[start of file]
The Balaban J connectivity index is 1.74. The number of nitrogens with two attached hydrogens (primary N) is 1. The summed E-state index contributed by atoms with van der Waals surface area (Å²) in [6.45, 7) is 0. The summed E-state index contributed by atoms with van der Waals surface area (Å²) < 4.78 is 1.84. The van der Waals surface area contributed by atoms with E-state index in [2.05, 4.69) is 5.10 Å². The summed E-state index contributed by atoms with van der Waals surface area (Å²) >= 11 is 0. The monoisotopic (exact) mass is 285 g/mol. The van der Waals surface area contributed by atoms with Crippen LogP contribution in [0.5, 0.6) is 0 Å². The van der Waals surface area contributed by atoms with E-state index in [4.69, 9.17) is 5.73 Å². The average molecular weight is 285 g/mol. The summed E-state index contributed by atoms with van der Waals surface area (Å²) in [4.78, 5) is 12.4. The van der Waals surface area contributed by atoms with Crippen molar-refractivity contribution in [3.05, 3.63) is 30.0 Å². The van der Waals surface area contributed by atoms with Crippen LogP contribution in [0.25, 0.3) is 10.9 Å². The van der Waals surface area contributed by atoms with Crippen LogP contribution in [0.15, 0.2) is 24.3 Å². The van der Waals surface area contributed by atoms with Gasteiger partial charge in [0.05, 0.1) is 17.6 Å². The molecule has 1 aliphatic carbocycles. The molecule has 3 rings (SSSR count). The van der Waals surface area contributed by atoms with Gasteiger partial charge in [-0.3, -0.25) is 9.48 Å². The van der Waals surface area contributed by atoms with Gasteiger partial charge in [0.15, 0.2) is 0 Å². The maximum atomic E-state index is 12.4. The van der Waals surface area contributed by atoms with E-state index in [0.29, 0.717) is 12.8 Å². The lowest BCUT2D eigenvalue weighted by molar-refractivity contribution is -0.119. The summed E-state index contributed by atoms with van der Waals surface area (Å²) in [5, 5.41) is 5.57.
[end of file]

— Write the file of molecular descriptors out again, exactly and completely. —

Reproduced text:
The Balaban J connectivity index is 1.74. The number of nitrogens with two attached hydrogens (primary N) is 1. The summed E-state index contributed by atoms with van der Waals surface area (Å²) in [6.45, 7) is 0. The summed E-state index contributed by atoms with van der Waals surface area (Å²) < 4.78 is 1.84. The van der Waals surface area contributed by atoms with E-state index in [2.05, 4.69) is 5.10 Å². The summed E-state index contributed by atoms with van der Waals surface area (Å²) >= 11 is 0. The monoisotopic (exact) mass is 285 g/mol. The van der Waals surface area contributed by atoms with Crippen LogP contribution in [0.5, 0.6) is 0 Å². The van der Waals surface area contributed by atoms with E-state index in [4.69, 9.17) is 5.73 Å². The average molecular weight is 285 g/mol. The summed E-state index contributed by atoms with van der Waals surface area (Å²) in [4.78, 5) is 12.4. The van der Waals surface area contributed by atoms with Crippen molar-refractivity contribution in [3.05, 3.63) is 30.0 Å². The van der Waals surface area contributed by atoms with Crippen LogP contribution in [0.25, 0.3) is 10.9 Å². The van der Waals surface area contributed by atoms with Crippen LogP contribution in [0.15, 0.2) is 24.3 Å². The van der Waals surface area contributed by atoms with Gasteiger partial charge in [0.05, 0.1) is 17.6 Å². The molecule has 1 aliphatic carbocycles. The molecule has 3 rings (SSSR count). The van der Waals surface area contributed by atoms with Gasteiger partial charge in [-0.3, -0.25) is 9.48 Å². The van der Waals surface area contributed by atoms with Gasteiger partial charge in [0.15, 0.2) is 0 Å². The maximum atomic E-state index is 12.4. The van der Waals surface area contributed by atoms with E-state index in [0.29, 0.717) is 12.8 Å². The lowest BCUT2D eigenvalue weighted by molar-refractivity contribution is -0.119. The summed E-state index contributed by atoms with van der Waals surface area (Å²) in [5, 5.41) is 5.57.